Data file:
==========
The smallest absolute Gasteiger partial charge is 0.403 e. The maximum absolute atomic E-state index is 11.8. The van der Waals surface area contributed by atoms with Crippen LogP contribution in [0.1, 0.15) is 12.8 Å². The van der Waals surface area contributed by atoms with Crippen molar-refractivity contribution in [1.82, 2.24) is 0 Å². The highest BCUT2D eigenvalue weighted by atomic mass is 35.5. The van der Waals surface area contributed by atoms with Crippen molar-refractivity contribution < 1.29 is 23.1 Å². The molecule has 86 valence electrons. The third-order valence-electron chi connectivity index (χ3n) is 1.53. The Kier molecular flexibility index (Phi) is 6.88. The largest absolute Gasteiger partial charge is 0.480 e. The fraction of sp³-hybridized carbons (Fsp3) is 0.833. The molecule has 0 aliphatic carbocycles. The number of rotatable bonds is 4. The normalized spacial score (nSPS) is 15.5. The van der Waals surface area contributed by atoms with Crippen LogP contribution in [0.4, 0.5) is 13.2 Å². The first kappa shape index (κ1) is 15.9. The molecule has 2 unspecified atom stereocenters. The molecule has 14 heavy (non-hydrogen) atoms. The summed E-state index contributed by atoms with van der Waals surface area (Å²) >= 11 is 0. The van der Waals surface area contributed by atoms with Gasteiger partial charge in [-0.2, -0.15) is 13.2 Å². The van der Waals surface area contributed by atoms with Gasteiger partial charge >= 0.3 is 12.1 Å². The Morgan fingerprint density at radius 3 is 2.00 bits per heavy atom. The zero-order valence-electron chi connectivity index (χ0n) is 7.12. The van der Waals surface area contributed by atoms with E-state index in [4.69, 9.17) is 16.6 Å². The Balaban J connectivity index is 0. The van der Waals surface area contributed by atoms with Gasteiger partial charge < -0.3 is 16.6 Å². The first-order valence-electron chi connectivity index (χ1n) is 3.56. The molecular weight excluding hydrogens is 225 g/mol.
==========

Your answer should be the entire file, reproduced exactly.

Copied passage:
The smallest absolute Gasteiger partial charge is 0.403 e. The maximum absolute atomic E-state index is 11.8. The van der Waals surface area contributed by atoms with Crippen LogP contribution in [0.1, 0.15) is 12.8 Å². The van der Waals surface area contributed by atoms with Crippen molar-refractivity contribution in [1.82, 2.24) is 0 Å². The highest BCUT2D eigenvalue weighted by atomic mass is 35.5. The van der Waals surface area contributed by atoms with Crippen molar-refractivity contribution < 1.29 is 23.1 Å². The molecule has 86 valence electrons. The third-order valence-electron chi connectivity index (χ3n) is 1.53. The Kier molecular flexibility index (Phi) is 6.88. The largest absolute Gasteiger partial charge is 0.480 e. The fraction of sp³-hybridized carbons (Fsp3) is 0.833. The molecule has 0 aliphatic carbocycles. The number of rotatable bonds is 4. The normalized spacial score (nSPS) is 15.5. The van der Waals surface area contributed by atoms with Crippen LogP contribution in [0.4, 0.5) is 13.2 Å². The first kappa shape index (κ1) is 15.9. The molecule has 2 unspecified atom stereocenters. The molecule has 14 heavy (non-hydrogen) atoms. The summed E-state index contributed by atoms with van der Waals surface area (Å²) >= 11 is 0. The van der Waals surface area contributed by atoms with Gasteiger partial charge in [-0.2, -0.15) is 13.2 Å². The van der Waals surface area contributed by atoms with Gasteiger partial charge >= 0.3 is 12.1 Å². The Morgan fingerprint density at radius 3 is 2.00 bits per heavy atom. The zero-order valence-electron chi connectivity index (χ0n) is 7.12. The van der Waals surface area contributed by atoms with E-state index in [4.69, 9.17) is 16.6 Å². The Balaban J connectivity index is 0. The van der Waals surface area contributed by atoms with Gasteiger partial charge < -0.3 is 16.6 Å². The first-order valence-electron chi connectivity index (χ1n) is 3.56. The molecular weight excluding hydrogens is 225 g/mol.